Creative Commons, the grass-roots content licensing system that has taken hold amongst bloggers and other content creators online, could soon be arriving in your digital camera. The organization behind the increasingly popular licenses is already talking to consumer electronics companies about getting the system embedded in content creation tools and its new chairman, Tokyo-based venture-capitalist Joichi Ito, sees cozying up to big business as an essential next-step for Creative Commons. Both Google Inc. and Yahoo Inc. offer the ability to search for Creative Commons-tagged content while Microsoft Corp. threw in its support in June 2006 when the company released a plug-in for the Office suite that allows users to embed Creative Commons licenses in documents they create. The first document released with the new tool was a speech given by Brazilian Minister of Culture Gilberto Gil at iSummit 2006, a digital media conference that was held in Toronto. The Creative Commons licenses don't impact copyright but allow users a way to offer others limited rights to their content under certain conditions. There are a handful of main licenses that, for example, allow others to reuse work on condition it's attributed and for noncommercial purposes or to modify works as long as they give credit for the original and share the resulting work with the community. Right now the licenses aren't embedded in content as standard but Ito hopes this will change. "When you switch on your camera it should ask 'what license is this video going to be?'. Every creation tool, delivery tool, distribution tool, display tool, all those things should be Creative Commons aware. And for that, it needs to make sense to those making these tools, which are usually businesses."
See also: Creative Commons references

Google Project Targets Program Crashes
Brian Prince, eWEEK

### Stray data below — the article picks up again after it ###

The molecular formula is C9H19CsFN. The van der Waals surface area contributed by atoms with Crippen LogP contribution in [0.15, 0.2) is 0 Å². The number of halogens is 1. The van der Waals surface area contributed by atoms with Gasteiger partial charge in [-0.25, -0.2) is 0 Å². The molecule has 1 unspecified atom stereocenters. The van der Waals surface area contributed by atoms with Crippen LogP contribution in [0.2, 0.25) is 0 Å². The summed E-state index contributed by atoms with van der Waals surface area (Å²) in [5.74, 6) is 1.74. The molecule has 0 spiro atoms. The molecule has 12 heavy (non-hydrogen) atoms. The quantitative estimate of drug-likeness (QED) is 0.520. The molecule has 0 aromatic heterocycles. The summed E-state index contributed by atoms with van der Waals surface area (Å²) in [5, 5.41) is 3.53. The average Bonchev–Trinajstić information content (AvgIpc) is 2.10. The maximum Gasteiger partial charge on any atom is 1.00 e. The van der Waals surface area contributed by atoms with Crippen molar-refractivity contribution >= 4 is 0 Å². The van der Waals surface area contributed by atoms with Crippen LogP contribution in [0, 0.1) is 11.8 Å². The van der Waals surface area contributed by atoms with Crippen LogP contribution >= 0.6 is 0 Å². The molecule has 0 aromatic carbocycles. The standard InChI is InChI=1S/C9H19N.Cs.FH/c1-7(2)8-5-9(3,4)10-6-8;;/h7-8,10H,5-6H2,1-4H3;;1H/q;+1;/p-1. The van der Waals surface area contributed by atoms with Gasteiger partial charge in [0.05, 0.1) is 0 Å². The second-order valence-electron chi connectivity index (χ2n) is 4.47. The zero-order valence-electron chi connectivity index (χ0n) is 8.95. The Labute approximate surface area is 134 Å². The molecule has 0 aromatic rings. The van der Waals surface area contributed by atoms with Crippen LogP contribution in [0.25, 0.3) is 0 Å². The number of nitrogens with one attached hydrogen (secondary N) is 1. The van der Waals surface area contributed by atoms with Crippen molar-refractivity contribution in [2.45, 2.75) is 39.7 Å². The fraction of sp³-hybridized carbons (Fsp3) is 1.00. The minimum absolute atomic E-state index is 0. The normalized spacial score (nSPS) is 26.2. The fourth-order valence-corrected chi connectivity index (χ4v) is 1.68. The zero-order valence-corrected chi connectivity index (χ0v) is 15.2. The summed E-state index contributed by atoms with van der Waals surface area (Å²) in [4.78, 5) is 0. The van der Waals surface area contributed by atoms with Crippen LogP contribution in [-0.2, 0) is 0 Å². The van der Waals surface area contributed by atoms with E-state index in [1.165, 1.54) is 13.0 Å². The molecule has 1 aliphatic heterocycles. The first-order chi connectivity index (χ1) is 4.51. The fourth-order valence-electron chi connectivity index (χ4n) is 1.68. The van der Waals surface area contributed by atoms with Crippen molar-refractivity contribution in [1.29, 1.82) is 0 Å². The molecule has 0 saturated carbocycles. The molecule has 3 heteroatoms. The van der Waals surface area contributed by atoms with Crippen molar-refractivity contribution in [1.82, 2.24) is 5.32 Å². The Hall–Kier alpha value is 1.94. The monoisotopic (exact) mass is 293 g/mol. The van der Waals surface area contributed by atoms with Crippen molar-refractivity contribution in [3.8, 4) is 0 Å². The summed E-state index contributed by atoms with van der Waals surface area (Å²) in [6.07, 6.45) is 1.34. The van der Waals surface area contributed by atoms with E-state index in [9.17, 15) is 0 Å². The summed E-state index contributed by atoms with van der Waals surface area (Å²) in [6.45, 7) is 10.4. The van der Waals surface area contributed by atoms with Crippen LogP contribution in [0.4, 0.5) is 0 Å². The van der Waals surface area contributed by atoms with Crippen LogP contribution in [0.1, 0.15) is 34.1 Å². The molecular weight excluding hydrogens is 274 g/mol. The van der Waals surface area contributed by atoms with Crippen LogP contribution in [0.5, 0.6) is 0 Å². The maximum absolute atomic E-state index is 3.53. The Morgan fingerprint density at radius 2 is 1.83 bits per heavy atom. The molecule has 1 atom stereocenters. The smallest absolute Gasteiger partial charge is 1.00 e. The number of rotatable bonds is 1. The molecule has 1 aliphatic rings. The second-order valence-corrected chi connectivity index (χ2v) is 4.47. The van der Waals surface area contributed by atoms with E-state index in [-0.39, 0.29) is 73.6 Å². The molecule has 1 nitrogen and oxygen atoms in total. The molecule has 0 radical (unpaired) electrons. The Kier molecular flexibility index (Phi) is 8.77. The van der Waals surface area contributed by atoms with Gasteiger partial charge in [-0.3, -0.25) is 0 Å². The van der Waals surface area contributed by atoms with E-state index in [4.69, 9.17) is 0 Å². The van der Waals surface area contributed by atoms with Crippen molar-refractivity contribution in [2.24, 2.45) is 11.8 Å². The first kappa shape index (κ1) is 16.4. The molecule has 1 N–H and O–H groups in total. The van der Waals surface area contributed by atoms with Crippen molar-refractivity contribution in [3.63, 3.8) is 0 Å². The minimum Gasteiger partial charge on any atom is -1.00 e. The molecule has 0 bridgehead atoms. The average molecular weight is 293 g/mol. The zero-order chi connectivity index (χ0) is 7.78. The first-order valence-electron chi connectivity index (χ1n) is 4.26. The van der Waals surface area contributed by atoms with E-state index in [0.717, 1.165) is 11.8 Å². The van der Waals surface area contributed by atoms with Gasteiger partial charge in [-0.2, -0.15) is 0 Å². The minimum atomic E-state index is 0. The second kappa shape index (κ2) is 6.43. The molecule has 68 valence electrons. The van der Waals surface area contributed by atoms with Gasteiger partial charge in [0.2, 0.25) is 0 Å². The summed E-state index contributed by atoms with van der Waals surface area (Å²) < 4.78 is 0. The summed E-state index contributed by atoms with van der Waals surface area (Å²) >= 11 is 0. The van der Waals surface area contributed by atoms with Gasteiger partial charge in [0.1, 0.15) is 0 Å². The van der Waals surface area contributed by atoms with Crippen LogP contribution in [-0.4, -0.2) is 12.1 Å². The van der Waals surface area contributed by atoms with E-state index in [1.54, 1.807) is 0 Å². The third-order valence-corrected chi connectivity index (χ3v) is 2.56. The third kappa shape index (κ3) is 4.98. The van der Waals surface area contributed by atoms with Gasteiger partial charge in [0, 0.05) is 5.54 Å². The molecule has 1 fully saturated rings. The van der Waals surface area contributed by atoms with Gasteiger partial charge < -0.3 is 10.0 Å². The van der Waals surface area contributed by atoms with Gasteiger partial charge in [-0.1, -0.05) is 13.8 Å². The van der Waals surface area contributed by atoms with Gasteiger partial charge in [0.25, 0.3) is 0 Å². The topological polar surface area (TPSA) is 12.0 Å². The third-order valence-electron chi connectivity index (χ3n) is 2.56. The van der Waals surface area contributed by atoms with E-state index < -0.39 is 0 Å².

In this article, Google Software Engineer Mark Mentovai discusses "Airbag," the company's open-source project to handle crash reports on different platforms. Program crashes are an unfortunate fact of life for software developers. But to protect against crashes, developers need to know which programs are crashing and how often. Mentovai: "We needed a library like this here at Google, and my colleague Brian Ryner and I decided it would be beneficial to other developers and open-source projects. A great example is Mozilla Firefox. Firefox is a large application with a lot of users, so scalability was also a concern. There are some commercial packages that provide crash-reporting systems, but there really isn't anything that a cross-platform open-source project can leverage. We wanted to change that. As we began working, we realized that the bulk of the work had to do with the nitty-gritty technical details, and that we could reach a wider audience by conquering those problems in a general way and allowing developers the freedom to choose how to integrate Airbag into their own products. Right now, we have a fully functional server-side library that can handle crash reports from any PowerPC or x86-based platform as long as the reports are packaged in the format we're using. The library is a 'middle layer' that processes the crash dump after it is received. Developers can then store the processed reports as they see fit. On the client side, we have complete implementations for Mac OS X and Windows. We also have a very substantial portion of a Linux implementation. These are the three operating systems we plan to support initially, although it shouldn't be difficult to write an Airbag client for another system if a developer is familiar with the target system and with Airbag. A crash-reporting system built around Airbag can examine crash data to determine which crashes seem to be occurring most frequently in real-world situations. Because Airbag can tell developers which crashes users are experiencing, and can provide clues as to why they're occurring, it can have a very positive impact on software stability.